Are you on auto-pilot when it comes to passing costs on to customers?

I am sure everyone has become sensitized to pricing in commodities. These include oil prices by the barrel, gas prices at the pump, manufactured steel and scrap prices, tires on mining trucks and other large vehicles, freight costs, copper, zinc, wood, the list goes on and on. Phew!

Most of our suppliers – the equipment manufacturers and assemblers, the component manufacturers and the specialty suppliers – are all running at or near capacity. Yet demand still outruns supply worldwide. Imagine that scenario.

I want to address an area that results from these run-away cost increases. How are we going to address these changes in our businesses? How are we responding to the changes in prices, and what are we doing to get ready for the rest of the story?

So, what do we do with our parts pricing?

So far, all I have seen is a knee-jerk response to price changes. We pass them along to our customers. The suppliers send out price adjustments for parts, sometimes on a daily basis, but certainly on a monthly basis. And there are still annual changes on a wholesale review basis. How do dealers evaluate these changes? Typically they don’t review the changes very well. Many times it is a weakness in their business systems. Sure, you will see what the impact is on the price change, but that is normally on the inventory value.

We need to see a serious evaluation of the changes implemented by your suppliers. This evaluation should cover the following items and many more.

  • Total part numbers from the supplier
    – Total part numbers your business sell
  • Percentage of total part numbers you deal with
    – Percentage of the part numbers that had an increase
    – Percentage of the part numbers that had a decrease
  • Total Dealer Net (DN) value of all parts from the supplier
  • Total Dealer Net value of all parts the dealer sells
    – The same for Recommended Consumer List (CL) Price
    – The same for the gross profit provided between D/N and C/L

With this type of evaluation you can make a decision on what you need to do with your pricing locally. What do you do with those parts that have a price decrease? Do you hold the price fixed for the part until you have sold your inventory for that part? Not many dealers do that. Most dealers just make the price change and continue on.

I would ask you to take another tack. Examine your costs. Reduce your operating costs in the parts department. Continuing to do what you have always done, even as the world around us continues to change at an insanely rapid pace won’t work. Re-examine best practices in the industry; purchase the Product Support Opportunities Handbook from AED. Implement the changes exposed in the Handbook.

What about improving productivity through system changes? Technology has made incredible strides in recent years. Are you still working with old technology? Look at productivity gains overall in the U.S. – productivity growth in the country is greater than in any other country in the world. What are you doing to improve yours?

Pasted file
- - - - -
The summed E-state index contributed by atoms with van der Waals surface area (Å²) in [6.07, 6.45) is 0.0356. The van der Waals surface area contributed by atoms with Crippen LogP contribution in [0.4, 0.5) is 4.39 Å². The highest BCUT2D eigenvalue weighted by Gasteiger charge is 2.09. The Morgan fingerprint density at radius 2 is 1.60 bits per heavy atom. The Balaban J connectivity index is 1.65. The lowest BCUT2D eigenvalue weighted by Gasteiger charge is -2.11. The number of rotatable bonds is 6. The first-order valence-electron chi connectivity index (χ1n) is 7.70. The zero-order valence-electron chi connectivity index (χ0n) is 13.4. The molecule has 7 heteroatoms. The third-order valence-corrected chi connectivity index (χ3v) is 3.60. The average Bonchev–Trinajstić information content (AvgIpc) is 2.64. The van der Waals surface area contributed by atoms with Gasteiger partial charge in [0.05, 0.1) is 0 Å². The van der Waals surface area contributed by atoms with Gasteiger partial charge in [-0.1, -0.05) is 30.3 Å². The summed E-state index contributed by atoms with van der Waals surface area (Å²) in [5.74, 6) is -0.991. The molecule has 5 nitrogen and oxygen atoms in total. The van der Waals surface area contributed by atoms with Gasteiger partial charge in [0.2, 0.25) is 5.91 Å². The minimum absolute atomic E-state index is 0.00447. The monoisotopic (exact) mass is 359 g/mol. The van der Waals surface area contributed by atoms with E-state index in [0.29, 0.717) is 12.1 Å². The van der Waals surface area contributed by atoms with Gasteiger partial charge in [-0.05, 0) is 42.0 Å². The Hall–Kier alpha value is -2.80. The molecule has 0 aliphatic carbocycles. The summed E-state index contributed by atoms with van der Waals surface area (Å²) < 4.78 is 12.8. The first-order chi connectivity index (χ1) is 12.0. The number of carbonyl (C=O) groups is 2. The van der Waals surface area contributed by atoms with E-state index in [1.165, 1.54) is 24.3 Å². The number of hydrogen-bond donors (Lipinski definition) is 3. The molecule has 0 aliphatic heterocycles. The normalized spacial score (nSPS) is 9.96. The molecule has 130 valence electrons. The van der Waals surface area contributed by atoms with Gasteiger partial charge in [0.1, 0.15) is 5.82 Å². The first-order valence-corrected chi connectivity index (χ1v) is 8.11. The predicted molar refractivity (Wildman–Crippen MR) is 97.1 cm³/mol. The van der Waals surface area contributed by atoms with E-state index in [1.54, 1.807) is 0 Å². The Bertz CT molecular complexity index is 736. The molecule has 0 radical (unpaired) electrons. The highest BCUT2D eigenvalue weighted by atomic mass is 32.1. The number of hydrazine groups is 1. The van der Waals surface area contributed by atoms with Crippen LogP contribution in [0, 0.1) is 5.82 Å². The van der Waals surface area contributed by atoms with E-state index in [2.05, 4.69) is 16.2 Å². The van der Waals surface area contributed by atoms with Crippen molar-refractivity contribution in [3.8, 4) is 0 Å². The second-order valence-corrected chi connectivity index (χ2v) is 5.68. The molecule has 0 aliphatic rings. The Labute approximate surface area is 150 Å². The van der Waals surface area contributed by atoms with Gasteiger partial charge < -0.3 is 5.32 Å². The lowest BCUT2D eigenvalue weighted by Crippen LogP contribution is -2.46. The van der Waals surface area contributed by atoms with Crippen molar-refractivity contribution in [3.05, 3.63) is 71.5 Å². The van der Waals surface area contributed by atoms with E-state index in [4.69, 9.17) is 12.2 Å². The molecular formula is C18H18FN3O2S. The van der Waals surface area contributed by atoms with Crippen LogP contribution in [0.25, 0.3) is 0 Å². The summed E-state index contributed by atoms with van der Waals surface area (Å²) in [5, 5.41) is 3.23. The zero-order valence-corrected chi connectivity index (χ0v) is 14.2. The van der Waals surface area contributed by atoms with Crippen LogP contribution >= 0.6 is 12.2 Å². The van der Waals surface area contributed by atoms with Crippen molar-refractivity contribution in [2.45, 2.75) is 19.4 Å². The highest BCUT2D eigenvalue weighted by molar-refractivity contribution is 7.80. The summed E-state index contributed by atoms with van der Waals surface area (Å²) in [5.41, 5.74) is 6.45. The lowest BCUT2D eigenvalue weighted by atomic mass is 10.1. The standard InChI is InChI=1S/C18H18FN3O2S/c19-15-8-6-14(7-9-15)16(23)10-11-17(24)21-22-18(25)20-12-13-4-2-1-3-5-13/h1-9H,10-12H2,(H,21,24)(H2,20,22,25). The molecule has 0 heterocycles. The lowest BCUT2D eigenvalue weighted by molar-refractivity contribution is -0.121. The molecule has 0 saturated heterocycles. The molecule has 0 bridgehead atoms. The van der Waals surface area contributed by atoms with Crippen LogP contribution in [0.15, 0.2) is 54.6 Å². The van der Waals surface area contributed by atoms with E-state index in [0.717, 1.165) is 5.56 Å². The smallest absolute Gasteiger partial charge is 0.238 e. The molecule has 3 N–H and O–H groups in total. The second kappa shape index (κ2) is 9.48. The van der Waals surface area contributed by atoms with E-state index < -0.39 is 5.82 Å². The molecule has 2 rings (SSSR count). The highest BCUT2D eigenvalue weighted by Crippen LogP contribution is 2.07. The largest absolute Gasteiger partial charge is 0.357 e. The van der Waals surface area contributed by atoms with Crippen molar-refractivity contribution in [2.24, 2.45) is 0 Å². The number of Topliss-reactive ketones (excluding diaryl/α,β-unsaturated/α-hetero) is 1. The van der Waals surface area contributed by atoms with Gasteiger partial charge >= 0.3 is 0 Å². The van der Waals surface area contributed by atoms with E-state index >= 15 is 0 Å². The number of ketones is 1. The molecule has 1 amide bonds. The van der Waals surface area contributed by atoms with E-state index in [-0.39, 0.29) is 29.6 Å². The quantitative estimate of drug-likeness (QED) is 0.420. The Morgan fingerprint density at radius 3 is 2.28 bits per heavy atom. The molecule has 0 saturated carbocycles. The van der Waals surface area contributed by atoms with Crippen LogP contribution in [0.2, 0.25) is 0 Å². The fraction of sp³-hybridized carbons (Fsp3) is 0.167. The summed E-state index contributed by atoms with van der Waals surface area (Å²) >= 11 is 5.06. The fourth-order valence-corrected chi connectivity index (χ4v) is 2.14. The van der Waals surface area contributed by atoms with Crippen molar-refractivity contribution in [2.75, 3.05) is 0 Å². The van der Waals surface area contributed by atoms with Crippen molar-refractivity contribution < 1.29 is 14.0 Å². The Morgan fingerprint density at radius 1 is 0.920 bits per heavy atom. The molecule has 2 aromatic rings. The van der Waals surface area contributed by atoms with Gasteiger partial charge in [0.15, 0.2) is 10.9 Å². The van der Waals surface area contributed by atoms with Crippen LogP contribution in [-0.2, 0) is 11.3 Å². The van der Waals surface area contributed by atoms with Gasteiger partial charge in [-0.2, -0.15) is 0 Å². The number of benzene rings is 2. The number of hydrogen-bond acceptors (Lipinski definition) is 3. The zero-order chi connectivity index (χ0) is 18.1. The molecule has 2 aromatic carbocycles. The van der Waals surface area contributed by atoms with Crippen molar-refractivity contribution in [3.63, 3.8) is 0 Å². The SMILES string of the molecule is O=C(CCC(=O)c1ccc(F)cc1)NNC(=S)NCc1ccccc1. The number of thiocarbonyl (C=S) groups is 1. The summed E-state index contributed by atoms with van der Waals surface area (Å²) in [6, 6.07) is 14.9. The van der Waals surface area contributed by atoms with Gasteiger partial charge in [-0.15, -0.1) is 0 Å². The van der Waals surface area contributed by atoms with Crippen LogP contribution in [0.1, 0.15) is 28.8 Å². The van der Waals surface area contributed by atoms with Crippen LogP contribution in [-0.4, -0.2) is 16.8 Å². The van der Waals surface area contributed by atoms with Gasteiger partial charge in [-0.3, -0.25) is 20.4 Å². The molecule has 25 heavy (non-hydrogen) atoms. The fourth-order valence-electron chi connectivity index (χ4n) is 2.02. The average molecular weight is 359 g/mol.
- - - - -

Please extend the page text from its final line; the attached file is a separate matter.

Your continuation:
Now we need to turn to labor charges. Most of you know that I believe that we under-price our service skills. You know that I completely disagree with the “one” price for service work that most dealers use. At the same time, we have a knee-jerk reaction in the service department. When the labor costs go up we pass the charge on to the market. This is totally wrong.

We need to get very serious about what it is we do. We need to price our parts and services properly. This means that we have a responsibility to manage the businesses so that we can deliver adequate profit to the owners, while at the same time pricing our wares so we can attract more customer business.

We have not done this very well. In fact, I believe that this is a novel concept for many of you. But with the world and the country in the condition it is, perhaps now is the time to look at our pricing and our costs and apply serious solutions. Don’t think you can just pass on the costs to your customers. Pretty soon they won’t take it anymore.

Challenging times are a test of character, not theatrics. This is a true test of character, isn’t it?

by Ron Slee
Sepptember, 2008
CED Magazine

About CED Magazine

Construction Equipment Distribution is published by Associated Equipment Distributors, a nonprofit trade association founded in 1919, whose membership is primarily comprised of the leading equipment dealerships and rental companies in the U.S. and Canada.

With CED, content is king. No fluff, no advertorials – CED just gives AED members what they want to read: business information, industry and association news, plus fresh, original and useful feature articles that they share with their management teams. Our subjects range from rental, product support, sales strategy and customer service to technology, construction markets and legislation – and much more.